He needs to keep that "bird's eye view" of the action in the sense that he needs to know what is happening with every aspect of his team.
How is the quarterback holding up after that big hit in the first quarter? Is his middle linebacker handling that hamstring strain? Why is the star wide receiver dropping balls? How can he replace the running back who just got carted off the field?
All of these these things and much more are under his purview. All of the information that he gathers goes into adjusting the game plan he worked on all week so that it works in the second half.
Most of the major decisions come down to the head coach as well.
Sure, the offensive coordinator might call the plays, but the head coach is the one who pushes for that big fourth down play or fake field goal attempt.
It's the head coach who will be facing the press corps after the game to talk about every decision he's made.
He also needs to be sure about how his players are holding up physically.
Decisions like Washington head coach Mike Shanahan allowing Robert Griffin III to continue playing on a clearly hurt leg are one's that head coaches constantly have to make. We can argue whether he was right or wrong to do so, but the bottom line is that it's the head coach's call.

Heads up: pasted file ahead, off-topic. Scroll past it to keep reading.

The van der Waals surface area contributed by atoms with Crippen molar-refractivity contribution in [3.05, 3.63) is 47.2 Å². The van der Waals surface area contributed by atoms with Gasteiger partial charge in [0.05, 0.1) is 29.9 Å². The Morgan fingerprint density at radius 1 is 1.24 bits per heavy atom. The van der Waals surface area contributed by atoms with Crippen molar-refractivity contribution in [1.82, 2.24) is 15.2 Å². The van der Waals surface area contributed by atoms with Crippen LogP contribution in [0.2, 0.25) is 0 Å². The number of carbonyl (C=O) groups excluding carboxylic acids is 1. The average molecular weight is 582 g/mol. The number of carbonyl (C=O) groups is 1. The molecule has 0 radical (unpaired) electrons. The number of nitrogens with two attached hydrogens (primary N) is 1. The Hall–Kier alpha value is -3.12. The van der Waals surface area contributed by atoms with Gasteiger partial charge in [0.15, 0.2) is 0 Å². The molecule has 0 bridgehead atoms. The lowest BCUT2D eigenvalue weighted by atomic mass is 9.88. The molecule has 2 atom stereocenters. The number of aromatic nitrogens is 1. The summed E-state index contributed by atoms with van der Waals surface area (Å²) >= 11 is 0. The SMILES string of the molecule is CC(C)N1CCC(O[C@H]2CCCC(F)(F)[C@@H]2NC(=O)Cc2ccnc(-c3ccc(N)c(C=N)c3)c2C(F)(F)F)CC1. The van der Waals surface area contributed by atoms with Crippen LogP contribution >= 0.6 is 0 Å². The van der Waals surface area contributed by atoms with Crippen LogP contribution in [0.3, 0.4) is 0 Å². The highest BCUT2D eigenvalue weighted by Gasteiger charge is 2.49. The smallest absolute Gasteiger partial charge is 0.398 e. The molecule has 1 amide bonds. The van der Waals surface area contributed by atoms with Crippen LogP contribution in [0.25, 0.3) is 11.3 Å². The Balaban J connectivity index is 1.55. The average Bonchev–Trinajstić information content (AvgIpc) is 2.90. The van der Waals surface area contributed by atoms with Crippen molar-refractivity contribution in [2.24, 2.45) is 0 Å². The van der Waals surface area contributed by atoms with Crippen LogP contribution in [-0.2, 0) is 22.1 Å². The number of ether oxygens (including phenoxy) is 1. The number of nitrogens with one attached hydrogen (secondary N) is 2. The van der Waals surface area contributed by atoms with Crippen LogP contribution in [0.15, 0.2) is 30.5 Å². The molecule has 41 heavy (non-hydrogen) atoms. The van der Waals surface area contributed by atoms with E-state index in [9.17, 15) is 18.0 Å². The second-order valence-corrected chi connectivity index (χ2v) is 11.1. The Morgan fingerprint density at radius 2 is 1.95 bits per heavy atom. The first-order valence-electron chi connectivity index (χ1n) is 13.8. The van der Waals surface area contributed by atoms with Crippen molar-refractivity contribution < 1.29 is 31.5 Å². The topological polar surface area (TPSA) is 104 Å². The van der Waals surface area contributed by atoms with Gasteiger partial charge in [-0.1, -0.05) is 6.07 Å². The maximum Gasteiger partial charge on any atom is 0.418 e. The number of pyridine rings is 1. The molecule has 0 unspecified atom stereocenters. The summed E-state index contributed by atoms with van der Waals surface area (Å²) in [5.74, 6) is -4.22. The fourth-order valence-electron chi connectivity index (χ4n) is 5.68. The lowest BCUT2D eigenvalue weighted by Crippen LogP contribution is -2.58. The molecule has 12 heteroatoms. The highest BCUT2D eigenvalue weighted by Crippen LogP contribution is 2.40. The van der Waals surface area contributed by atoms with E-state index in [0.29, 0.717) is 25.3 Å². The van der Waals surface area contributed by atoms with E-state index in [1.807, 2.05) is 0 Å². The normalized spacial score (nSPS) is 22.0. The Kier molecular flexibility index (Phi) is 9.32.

Not the coordinator, not even Griffin. That falls on the head coach—he carries the weight of that decision regardless of what the aftermath looks like.
Aside from all the weekly game day preparations, an NFL head coach has some other responsibilities.
Depending on the coach, his involvement can be major or minor.
Buying the groceries in free agency and the NFL draft
"They want you to cook the dinner at least they should let you shop for the groceries."
Parcells had a lot of good quotes on coaching, but the above one is probably the most well-known.
The fact is though, some coaches do not excel in player evaluation— especially when it comes to the guys they aren't coaching at the time. Parcells had a keen eye for talent but still probably had more misses than hits. Not every coach can do what he did.
Whether a head coach is good at evaluating talent or not, he has to be involved. He at least needs to tell his general manager and owner what he needs and what he's looking for. He has to watch film on a player the team is thinking of signing or drafting.
He has to be involved in the process. It's his job to to make that final call in conjunction with the general manager.
Some owners and general managers will do whatever they want, of course, but that's a poor way to run a team. Any coach whose owner is imposing his will on a team too much is being set up to fail.